South Korea

Critically Insufficient4°C+
World
Commitments with this rating fall well outside the fair share range and are not at all consistent with holding warming to below 2°C let alone with the Paris Agreement’s stronger 1.5°C limit. If all government targets were in this range, warming would exceed 4°C.
Highly insufficient< 4°C
World
Commitments with this rating fall outside the fair share range and are not at all consistent with holding warming to below 2°C let alone with the Paris Agreement’s stronger 1.5°C limit. If all government targets were in this range, warming would reach between 3°C and 4°C.
Insufficient< 3°C
World
Commitments with this rating are in the least stringent part of their fair share range and not consistent with holding warming below 2°C let alone with the Paris Agreement’s stronger 1.5°C limit. If all government targets were in this range, warming would reach over 2°C and up to 3°C.
2°C Compatible< 2°C
World
Commitments with this rating are consistent with the 2009 Copenhagen 2°C goal and therefore fall within the country’s fair share range, but are not fully consistent with the Paris Agreement. If all government targets were in this range, warming could be held below, but not well below, 2°C and still be too high to be consistent with the Paris Agreement 1.5°C limit.
1.5°C Paris Agreement Compatible< 1.5°C
World
This rating indicates that a government’s efforts are in the most stringent part of its fair share range: it is consistent with the Paris Agreement’s 1.5°C limit.
Role model<< 1.5°C
World
This rating indicates that a government’s efforts are more ambitious than what is considered a fair contribution: it is more than consistent with the Paris Agreement’s 1.5°C limit.

Global warming potentials

Previous assessments of the Climate Action Tracker used the global warming potentials (GWPs) from the IPCC’s Second Assessment Report (SAR). For this assessment we have updated all figures and time series to GWPs from the Fourth Assessment Report (AR4).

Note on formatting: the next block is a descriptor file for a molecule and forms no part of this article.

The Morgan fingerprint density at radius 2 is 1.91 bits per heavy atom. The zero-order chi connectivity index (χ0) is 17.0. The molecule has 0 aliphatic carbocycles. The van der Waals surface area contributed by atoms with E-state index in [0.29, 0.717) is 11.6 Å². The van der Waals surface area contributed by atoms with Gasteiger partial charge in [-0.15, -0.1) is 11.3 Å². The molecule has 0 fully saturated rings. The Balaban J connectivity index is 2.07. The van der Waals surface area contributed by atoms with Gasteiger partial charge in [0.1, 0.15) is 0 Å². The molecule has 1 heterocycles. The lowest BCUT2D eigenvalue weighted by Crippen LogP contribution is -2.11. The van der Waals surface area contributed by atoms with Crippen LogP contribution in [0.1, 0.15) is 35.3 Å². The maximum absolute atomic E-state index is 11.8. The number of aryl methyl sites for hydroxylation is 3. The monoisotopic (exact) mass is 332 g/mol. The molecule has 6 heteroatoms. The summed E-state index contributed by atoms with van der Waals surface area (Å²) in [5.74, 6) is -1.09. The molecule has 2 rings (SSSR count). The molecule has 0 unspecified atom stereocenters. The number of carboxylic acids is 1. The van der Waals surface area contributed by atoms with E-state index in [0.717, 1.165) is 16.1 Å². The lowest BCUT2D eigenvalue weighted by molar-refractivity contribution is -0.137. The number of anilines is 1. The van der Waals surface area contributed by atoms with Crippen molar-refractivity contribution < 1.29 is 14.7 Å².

Historical emissions

Historical emissions in South Korea were taken from the national inventories submitted to UNFCCC (2017). UNFCCC data are displayed in SAR GWPs and are updated in AR4 based on detailed data by gas. The 2030 NDC target was calculated based on the accompanying BAU scenario (Republic of Korea, 2015). The target is calculated excluding LULUCF emissions.

Pledges and targets

BAU projections for the 2020 pledge were taken from the Third National Communication (Republic of Korea, 2012) whilst the BAU for NDC is taken directly from the NDC target. We no longer consider the 2020 pledge when calculating the global temperature rise associated with the aggregated pledges of all countries. Both targets were defined in GWPs from SAR and therefore updated to AR4 in our new assessment by harmonising given data with UNFCCC historical data.

Current policy projections

Current trend projections are based on the BAU scenario from the 6th Edition of APEC Energy Demand and Supply Outlook (APERC, 2016) and the US EPA non-CO2 emission projections until 2030 (USEPA, 2012). Non-energy related CO2 emissions are assumed to remain constant at the 2014 level. For the upper end of the range we use the APERC BAU scenario directly. This scenario reaches 3.7% of renewable power generation in 2024, growing further to 4.7% in 2030. For the lower end of the range we adjusted the scenario based on the Renewable Portfolio Standard (RPS), assuming 10% of renewable power generation is achieved by 2024 and sustained up to 2030.

To estimate the impact of the new “Plan for Electricity Supply and Demand”, the announced shares of generation per technology were firstly scaled up to cover the 1.2% of generation that was not allocated to a particular generating technology. These shares were then multiplied by the total generation under a BAU scenario in 2030 (APERC, 2016) decreased to 579.5 TWh to take into account the expected decrease in electricity demand (Ministry of Trade, Industry and Energy, 2017b). The generation per technology was multiplied by emission factors for each fossil fuel generating technology in 2014 (IEA, 2017) (emission factors in 2030 used in the APERC BAU scenario are unavailable) to obtain a first estimate of electricity-related emissions under the announced generation mix.

The first-estimate emissions level was then compared to calculated emission levels resulting from APERC BAU when using the same emission factors from the IEA (2017) (these appear to be slightly higher than the emission factors in 2030 used in APERC (2016)). This relative impact was then converted into a final estimate of the electricity-related emissions savings under the announced generation mix by multiplying this relative impact by the absolute emission levels under the APERC BAU scenario.

Latest publications

Stay informed

Subscribe to our newsletter